Other functions are generally similar because you don't transmit the whole file. Load a 20MB Excel file and you transmit what you see - a couple of pages at a time: not a big deal, even at adsl rates.

        Sun's own experience with this has been pretty positive - despite having to deal with numerous telcos in the trial.
        murph_z
        • Sound and Video

          Ok - Can I play an audio file, a high quality (and high compression) video file, and use applications with significant amounts of bitmap type graphic content (like, say, browsing the web shopping for clothes) all at the same time?

          Any remotely modern PC can do this without any trouble. My wife does it all the time on her 4 year old thinkpad. I have no doubt that the processing part of the equation can be solved...but if you have a 1.5Mbit downstream 256kbit upstream connection I find it hard to believe that all that information could be streamed over it in an acceptable manner. 1.5Mbit is about enough for good video, assuming you have a processor to decompress it.
          Erik1234
          • SunRay 1 couldn't

            I was thinking the very same thing when I purchased my SunRay1 setup (4x360Mhz 1Gb Sun AXMP server). SLOW AS MOLASSES! Couldn't do very much with my SunPCI stuff either (2 x SunPCI2 cards). Don't know if SunRay1G + faster server would do much better. (Oh yeah, all of this on a local 100Mb network).
            Roger Ramjet
          • SR1 wasn't great..

            but yours sounds like a set-up problem. Try it with Sol10/SR3 software and the 1g.
            murph_z
        • I'm not reading a lousy 1000 emails...

          I'm working with a 'tiny' SQL database.

          And guess what... Me and my colleages need to send 85.000 xml files (smallest quantity) of about 750kb to this database (approximately 61GB)on a regular bases, which were doing from our homes, because we can't do it during working hours.

          Because we have cut the link between the receceiving database (which by the way is under development) and the sending application, this means we have to load the messages to our local drives, before sending them to the database...

          Doing this in the way you described means a lot of frustration, especially when Telco's (can and they will) stretch up the bandwith, because of the money
          Arnout Groen
          • So you're not the target market

            What percentage of PC users look like you from a
            mail perspective? Virtually none, and those that do can (or at least should) have their own Unix workstations.
            murph_z
          • What about video?

            Videos are bigger that Arnout's files. And they're part of a "normal" business environment...

            http://www.dilbert.com/comics/dilbert/archive/dilbert-20060305.html
            Erik1234
          • Video works reasonably well

            In short bursts, at least. YOu get network degradation when lots of people using the same wires get involved concurrently -i.e. 30 teleconference users in a 100BaseT world. That actually doesn't really apply to a home DSL link - assuming the service is fast enough at all, it's not shared with anyone and so should not degrade.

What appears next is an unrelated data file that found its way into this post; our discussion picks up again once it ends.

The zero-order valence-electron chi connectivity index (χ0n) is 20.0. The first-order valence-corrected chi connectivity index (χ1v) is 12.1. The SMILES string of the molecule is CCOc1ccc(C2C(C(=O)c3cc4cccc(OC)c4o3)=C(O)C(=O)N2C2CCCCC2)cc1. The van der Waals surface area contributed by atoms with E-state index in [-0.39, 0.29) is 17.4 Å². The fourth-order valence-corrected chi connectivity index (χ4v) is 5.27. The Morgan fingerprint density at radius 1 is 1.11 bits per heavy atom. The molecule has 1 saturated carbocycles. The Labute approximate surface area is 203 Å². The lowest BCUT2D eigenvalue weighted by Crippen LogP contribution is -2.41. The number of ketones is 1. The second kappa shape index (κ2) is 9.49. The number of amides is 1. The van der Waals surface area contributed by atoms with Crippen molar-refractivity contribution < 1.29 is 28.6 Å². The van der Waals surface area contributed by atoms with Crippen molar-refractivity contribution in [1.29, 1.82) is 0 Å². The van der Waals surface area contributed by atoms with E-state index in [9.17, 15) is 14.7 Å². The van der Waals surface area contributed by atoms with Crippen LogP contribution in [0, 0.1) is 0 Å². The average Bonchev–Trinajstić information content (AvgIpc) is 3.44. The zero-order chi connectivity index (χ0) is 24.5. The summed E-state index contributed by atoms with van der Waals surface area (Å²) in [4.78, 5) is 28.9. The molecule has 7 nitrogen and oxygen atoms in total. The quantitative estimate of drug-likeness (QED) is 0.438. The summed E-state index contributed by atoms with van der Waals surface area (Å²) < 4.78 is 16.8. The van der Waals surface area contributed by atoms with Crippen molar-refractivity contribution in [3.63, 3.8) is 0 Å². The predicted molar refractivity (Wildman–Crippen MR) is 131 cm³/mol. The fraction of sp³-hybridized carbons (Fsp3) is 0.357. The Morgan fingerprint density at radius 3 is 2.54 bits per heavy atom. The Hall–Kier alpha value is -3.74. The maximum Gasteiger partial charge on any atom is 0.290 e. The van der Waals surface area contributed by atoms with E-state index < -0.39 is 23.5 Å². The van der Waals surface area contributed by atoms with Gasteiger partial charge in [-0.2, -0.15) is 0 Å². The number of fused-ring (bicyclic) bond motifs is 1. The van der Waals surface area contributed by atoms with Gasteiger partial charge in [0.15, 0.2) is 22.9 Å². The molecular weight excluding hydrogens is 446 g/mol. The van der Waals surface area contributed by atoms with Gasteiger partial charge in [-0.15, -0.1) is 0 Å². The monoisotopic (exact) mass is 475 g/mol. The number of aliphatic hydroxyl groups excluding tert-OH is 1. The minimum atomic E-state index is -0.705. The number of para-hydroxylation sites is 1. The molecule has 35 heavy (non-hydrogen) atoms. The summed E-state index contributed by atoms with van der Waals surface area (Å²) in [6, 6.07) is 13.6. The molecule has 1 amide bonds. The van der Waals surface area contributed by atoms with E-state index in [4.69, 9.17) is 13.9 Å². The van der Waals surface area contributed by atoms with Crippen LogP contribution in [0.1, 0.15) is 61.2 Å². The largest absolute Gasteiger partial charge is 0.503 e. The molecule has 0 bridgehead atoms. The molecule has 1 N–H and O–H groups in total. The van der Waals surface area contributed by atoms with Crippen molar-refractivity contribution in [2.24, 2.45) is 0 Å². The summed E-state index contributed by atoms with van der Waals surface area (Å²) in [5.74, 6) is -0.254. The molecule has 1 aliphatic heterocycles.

(
            Cable users, however, suffer from this because their neighbours share the bandwidth).

            Servers, and telco switches, on the other hand...can be underpowered and often are -but that's not an artifact of the technology and not a necessary consequence of a telco/sun deal.
            murph_z
      • "My old 80086 PC is even faster!"

        But your new Vista PC won't be!
        nomorems
    • Thick or Thin

      Just another example of the same old argument - thick or thin? Sun and many others long for the days of centralized computing - as in leasing time on a mainframe and using a dumb terminals for access. Everyone in Telco read, "The Rise of the Stupid Network", where in the intellegence is placed at the edge and not the center. They didn't get it then and I doubt they have yet but they do understand how much it costs to support devices connected to their network.
      nextbend
  • What's mine is mine.

    What's AT&T's is AT&T's.

    The expression, "I'm from the government and I'm here to help you." is not used to show how to gain immediate trust.

    The expression, "I'm from AT&T, and I'm here to take over your computer." would probably have a similar effect.

    And at a Telco, the expression, "I'm from Sun and I'm here to take over computing from all your customers." might provide an extraordinary diversion on an otherwise ordinary day.
    Anton Philidor
    • Partly agree, re businesses

      I feel the same way about my personal and business data and the ability to handle it

      I have to admit that a partial answer (especially for businesses) would be to use at least two such services. Ideally via different cables / radio etc. With some sort of automatic data mirroring.